1. Make sure that the company contracting the building work adheres to all necessary safety guidelines, rules, and regulations. This is important for safety as much as it is for legality reasons.
  2. Ask to see previous examples of their work. This is important because you need to be able to verify examples that previous work has been done and that it has been done well. This gives you peace of mind that you are working with people who can complete the job to a sufficient standard.
  3. Don’t feel pressured to choose the very first company you come across. Be selective in your choices. You’re making an investment in your living space that could prove to be very lucrative in the future if you ever decide to sell or rent out the space. Make your contracting decisions wisely.

If you take note of all of the points above, you will increase the chances of a smooth transition to a converted loft and realize the benefits of the increased space and value it gives to your home.

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Erick Clifford

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Last Updated on February 12, 2019

12 Things That May Cause Breast Cancer You Should Avoid

12 Things That May Cause Breast Cancer You Should Avoid

I’m a hypochondriac. Always have been since I was a child. One of my biggest fears as an adult is getting breast cancer. I visited my gynecologist a few months ago and asked what I could do to help prevent getting breast cancer. You know what she said? Nothing. According to this recommended OB/GYN doctor, besides regular check-ups to see if I already had breast cancer, there was nothing I could do to prevent a cancer that impacts 1 in 8 U.S. women.

BS.

After heavily researching breast cancer, I found out that I was making quite a few mistakes with my everyday activities. Here are 12 things that may cause breast cancer that you should avoid.

Buying Deodorant Without Checking the Label

I actually have a good friend who is more of a hypochondriac than I am, so I went to her with my concerns about breast cancer. She took me into the bathroom and thrust her deodorant at me. While at first I was confused and slightly offended, she explained that I should start using a different deodorant because the mass-produced ones at the store have ingredients (ie aluminum –based compounds) I can’t afford to put under my armpits and so close to my breasts. Luckily, she had an extra Tom’s natural deodorant to give me.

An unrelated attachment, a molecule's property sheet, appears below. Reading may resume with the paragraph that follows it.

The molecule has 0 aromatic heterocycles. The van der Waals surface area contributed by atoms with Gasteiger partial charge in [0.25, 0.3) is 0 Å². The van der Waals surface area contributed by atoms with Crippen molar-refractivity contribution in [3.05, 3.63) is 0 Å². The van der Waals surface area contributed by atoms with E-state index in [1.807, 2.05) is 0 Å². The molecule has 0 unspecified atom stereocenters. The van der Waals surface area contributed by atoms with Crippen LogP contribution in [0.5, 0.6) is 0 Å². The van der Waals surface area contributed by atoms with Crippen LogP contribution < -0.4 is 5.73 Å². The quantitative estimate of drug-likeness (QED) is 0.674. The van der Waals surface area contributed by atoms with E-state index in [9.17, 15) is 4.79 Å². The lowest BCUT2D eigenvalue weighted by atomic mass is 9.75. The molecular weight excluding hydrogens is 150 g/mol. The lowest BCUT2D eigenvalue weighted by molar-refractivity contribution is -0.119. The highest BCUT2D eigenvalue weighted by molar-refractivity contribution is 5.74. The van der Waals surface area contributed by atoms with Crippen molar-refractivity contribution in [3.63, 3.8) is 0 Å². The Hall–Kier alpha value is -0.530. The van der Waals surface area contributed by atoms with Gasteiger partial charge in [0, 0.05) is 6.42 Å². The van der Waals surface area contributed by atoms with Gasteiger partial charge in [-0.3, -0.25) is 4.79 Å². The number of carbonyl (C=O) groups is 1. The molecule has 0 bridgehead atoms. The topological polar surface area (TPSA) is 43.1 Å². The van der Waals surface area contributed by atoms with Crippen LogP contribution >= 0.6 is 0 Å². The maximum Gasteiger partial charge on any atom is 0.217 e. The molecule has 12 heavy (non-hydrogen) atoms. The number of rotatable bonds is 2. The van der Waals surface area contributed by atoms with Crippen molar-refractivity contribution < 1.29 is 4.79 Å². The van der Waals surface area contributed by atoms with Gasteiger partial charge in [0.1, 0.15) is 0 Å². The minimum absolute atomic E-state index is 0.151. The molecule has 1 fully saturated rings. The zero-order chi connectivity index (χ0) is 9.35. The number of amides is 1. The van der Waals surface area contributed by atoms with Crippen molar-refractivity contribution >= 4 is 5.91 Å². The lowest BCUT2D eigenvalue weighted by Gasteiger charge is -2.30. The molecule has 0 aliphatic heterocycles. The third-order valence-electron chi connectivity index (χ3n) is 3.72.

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There might not be any “conclusive” research that links antiperspirants to breast cancer but better safe than sorry.

Using Chemical Hair Dye

I know so many people who dye their hair every few months using the cheap boxed dyes you can buy at the store. Sure, it can be fun but it’s like playing Russian Roulette because the dyes you use most likely contain carcinogens. The National Cancer Institute even warns against the practice of just picking out a hair dye willy-nilly. So the next time you do it, go to a health foods market and find the most naturally-based hair dye you can.

Smoking

Regarding my visit to the gynecologist, she did come back after our conversation a few minutes later and asked if I smoked or drank a lot of alcohol. I said no (I don’t think any true hypochondriac can do either of those things). “You’ll be fine then,” she said. But she forgot about second-hand smoke, which can be just as dangerous. Now, I won’t go near anyone if they’re lighting up, including my BFF’s boyfriend. He can get as mad as he wants; my health is more important!

Wearing the Wrong Bra Size

When an organization devoted to protecting women against breast cancer suggests you get fitted with the right bra, you take notice. Bras that are too small or big might pose a risk because they just aren’t supportive on the breast tissue or if they are too tight they will cut off drainage of the lymph fluid. Hey, it was a great excuse to head to Victoria’s Secret to get measured.